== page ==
Joe Seaton described the threat facing women after a year in which they have suffered frequent crackdowns, as ‘appalling’. Pictured, Mr Seaton awarding a certificate

While office staff who had been directly employed by the UK were relocated, they were devastated to lean they did not qualify despite being the ‘mouthpiece’ of the BC across the country as they had been employed through contractors. 

They have reapplied under the Afghan Citizens Resettlement Scheme (ACRS) and are still waiting more than a year after they claim they were ‘left behind’ by Britain to hear if they will qualify for a new life in the UK. 

This Daily Mail’s award-winning Betrayal of the Brave campaign has highlighted the fears of ex-BC teachers who ‘spread the word of Britain across Afghanistan’ and told how they claim to be victims because of it. 

One former BC employee was so badly beaten by the Taliban he needed three weeks of hospital treatment, another said his daughter had been whipped by the Taliban because of his work. 

Both claimed the Taliban had said the attacks were a result of their work for the ‘infidel.’ 

The very real dangers facing women who worked for the BC and then left behind were underlined by Joe Seaton, a former Afghanistan manager for the organisation, who has campaigned for their fast-tracked relocation. 

He said: ‘While the BC’s education programmes in Afghanistan benefitted women and girls throughout the country, the women who actually delivered all of the training have been left in a dire situation as a direct result of their work with the BC.

‘Latifa, who worked as a Master Trainer on the UK Government funded “English for Afghans” programme is now the recipient of direct threats and demands for marriage from a current Taliban guard. 

Mr Seaton, a former Afghanistan manager for the British Council, has campaigned for their fast-tracked relocation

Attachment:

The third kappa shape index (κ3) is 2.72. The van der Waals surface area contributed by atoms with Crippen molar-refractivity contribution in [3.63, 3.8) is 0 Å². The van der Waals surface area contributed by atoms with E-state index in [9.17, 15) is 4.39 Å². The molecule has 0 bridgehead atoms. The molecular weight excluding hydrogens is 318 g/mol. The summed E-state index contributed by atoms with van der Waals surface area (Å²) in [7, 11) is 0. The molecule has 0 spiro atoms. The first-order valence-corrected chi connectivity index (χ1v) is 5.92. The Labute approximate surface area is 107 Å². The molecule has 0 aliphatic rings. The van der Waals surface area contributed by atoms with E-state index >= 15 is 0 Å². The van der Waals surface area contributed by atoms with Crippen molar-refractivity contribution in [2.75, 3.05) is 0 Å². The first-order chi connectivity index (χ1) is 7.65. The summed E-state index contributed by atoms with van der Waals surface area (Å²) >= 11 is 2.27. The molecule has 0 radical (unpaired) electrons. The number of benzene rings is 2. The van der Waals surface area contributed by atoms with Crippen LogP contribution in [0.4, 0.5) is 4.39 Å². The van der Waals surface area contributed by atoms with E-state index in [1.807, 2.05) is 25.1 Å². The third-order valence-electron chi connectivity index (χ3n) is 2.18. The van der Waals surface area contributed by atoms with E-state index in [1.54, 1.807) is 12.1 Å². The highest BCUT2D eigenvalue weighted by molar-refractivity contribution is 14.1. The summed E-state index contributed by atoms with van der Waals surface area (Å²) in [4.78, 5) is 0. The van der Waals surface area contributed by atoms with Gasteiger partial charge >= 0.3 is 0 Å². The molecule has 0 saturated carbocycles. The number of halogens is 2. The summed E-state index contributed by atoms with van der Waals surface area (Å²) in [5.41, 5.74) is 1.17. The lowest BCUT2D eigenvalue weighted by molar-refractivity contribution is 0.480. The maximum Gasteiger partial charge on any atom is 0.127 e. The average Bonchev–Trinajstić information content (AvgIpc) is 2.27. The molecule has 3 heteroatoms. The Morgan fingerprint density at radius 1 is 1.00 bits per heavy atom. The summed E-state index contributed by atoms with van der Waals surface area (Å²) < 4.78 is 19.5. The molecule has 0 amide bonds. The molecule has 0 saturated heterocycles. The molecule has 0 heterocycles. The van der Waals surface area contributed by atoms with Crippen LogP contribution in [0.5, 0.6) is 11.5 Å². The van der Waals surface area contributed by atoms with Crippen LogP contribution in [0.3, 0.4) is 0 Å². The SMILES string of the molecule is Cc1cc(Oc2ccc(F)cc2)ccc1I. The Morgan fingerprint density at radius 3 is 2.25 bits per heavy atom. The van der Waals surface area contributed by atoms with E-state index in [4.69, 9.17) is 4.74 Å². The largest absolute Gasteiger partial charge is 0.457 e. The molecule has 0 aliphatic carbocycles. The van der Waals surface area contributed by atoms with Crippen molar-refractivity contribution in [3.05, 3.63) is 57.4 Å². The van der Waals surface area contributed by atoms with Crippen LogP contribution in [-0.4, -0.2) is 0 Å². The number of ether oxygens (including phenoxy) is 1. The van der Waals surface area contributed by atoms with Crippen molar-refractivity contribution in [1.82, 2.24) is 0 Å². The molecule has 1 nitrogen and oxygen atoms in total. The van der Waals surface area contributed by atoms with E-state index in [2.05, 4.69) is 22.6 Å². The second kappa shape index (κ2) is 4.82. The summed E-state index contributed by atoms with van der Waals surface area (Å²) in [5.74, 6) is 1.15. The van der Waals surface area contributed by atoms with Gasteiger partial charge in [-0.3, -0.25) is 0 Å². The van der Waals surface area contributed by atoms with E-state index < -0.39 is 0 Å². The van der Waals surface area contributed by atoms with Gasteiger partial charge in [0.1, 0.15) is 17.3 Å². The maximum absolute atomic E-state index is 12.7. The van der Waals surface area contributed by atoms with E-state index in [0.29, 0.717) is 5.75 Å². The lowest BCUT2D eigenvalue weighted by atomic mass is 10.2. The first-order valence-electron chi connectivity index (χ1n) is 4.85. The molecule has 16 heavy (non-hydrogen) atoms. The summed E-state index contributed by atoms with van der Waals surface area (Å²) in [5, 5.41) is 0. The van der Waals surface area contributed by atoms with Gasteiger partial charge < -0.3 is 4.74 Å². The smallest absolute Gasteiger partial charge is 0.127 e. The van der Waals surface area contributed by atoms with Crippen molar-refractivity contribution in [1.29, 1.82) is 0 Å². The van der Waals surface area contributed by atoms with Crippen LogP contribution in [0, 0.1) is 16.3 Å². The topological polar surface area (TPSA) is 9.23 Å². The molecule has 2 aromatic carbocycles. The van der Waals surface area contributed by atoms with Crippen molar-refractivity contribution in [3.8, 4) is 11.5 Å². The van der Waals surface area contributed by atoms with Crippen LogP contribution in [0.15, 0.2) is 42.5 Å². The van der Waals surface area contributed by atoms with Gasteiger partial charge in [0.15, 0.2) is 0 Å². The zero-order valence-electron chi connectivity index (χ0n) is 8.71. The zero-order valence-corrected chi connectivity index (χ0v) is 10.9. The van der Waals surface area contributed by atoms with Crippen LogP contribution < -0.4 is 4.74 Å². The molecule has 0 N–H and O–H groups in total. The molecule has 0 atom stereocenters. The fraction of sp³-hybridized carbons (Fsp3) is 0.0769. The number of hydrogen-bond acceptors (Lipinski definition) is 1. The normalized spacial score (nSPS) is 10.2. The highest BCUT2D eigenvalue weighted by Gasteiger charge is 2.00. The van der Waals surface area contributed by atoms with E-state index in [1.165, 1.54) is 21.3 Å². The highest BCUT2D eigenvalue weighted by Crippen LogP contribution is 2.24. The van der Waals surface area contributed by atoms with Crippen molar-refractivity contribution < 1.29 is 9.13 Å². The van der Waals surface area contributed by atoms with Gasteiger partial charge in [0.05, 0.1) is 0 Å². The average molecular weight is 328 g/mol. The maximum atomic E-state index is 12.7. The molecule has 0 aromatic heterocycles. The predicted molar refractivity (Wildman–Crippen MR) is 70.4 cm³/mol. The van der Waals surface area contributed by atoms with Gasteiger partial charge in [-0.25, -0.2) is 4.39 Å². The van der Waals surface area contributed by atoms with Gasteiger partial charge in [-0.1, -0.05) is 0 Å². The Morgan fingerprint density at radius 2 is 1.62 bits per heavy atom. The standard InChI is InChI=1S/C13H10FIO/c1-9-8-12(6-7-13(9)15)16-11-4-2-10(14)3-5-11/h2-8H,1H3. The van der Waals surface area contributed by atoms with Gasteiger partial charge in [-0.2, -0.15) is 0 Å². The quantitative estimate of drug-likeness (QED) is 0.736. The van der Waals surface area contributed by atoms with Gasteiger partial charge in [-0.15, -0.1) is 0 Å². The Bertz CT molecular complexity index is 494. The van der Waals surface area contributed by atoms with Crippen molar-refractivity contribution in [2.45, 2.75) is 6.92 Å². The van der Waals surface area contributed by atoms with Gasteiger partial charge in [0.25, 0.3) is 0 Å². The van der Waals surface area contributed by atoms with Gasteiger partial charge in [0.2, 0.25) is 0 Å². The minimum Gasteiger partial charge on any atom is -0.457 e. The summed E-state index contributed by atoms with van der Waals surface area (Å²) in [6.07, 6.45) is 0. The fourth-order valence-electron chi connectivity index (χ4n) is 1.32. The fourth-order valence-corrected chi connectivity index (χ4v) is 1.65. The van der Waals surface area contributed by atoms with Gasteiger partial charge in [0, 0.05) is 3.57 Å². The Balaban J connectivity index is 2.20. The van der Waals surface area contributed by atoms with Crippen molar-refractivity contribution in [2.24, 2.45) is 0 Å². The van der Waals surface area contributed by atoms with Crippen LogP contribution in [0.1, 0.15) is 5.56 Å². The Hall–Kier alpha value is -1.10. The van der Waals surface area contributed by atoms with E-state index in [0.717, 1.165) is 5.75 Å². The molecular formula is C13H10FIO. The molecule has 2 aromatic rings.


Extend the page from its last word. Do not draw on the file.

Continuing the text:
‘She has gone further into hiding, changing her location from her previous hiding place, and destroyed her SIM cards in an attempt to get away from someone who believes he can simply demand marriage. He knows who she used to work for and where her family live, and as well as demanding marriage, has threatened her online with the statement “I can destroy you and your family”. 

‘This is the sort of statement one usually only hears on TV, but for women in Afghanistan it is very real, and the statement is not an idle threat, but one the aggressor is very able to carry out.’ 

Mr Seaton, who tweeted a cartoon of a Taliban fighter pointing his Kalashnikov at an Afghan woman with the words ‘Will You Marry Me ?’, described the threat facing women after a year in which they have suffered frequent crackdowns, as ‘appalling.’

He continued: ‘There are many other Afghan women who taught full time on high profile BC programmes across Afghanistan, who are all now living in hiding, and in fear for their lives, because they taught UK values on behalf of the UK government. Everyone within their local communities knows who they used to work for, and many believe they used to be ‘spies’ for the British.

‘Another female BC employee, was a Master Trainer on the culturally sensitive “English for Religious Leaders” programme and also the “English for Civil Servants programme”. 

‘These programmes were highly visible, and controversial in terms of who they were targeting. She has been living in hiding since the Taliban took control of Afghanistan. What makes her situation worse was that she contributed extensively to the BC’s social media programme, delivering live training sessions often viewed by audiences in excess of 50K viewers. 

‘We actively encouraged our teachers to participate in our social media content and FB and YouTube videos. We had over two million followers on our BC Afghanistan Facebook page. The staff who were willing to contribute to that are now greatly regretting their decision to contribute, and lamenting the fact the BC seems to have forgotten all about them.’ 

Asked about a recent attack on a member of staff, the BC said it was unable to discuss individual cases but it was pressing officials at the Foreign Commonwealth and Development Office on behalf of former contractors. 

Under ACRS it is possible for the FCDO to makes cases such as Latifa a priority. A statement said: ‘We know our former colleagues are living in increasingly desperate circumstances, as the situation in the country continues to deteriorate. We are incredibly concerned for them and for their families’ welfare and well-being and we continue to be in direct touch with them on a regular basis.

‘The Afghanistan relocation schemes are run by the UK Government. We have been pushing for progress with senior contacts within the UK government to ensure the earliest consideration of our former contractors’ relocation applications.

‘We place the highest value on those who worked with us throughout the last 20 years in Afghanistan and are extremely grateful for their valuable contribution to the UK’s engagement with Afghanistan. The commitment and dedication of our colleagues is never forgotten, and we continue to work tirelessly on their behalf to press for a speedy resolution.’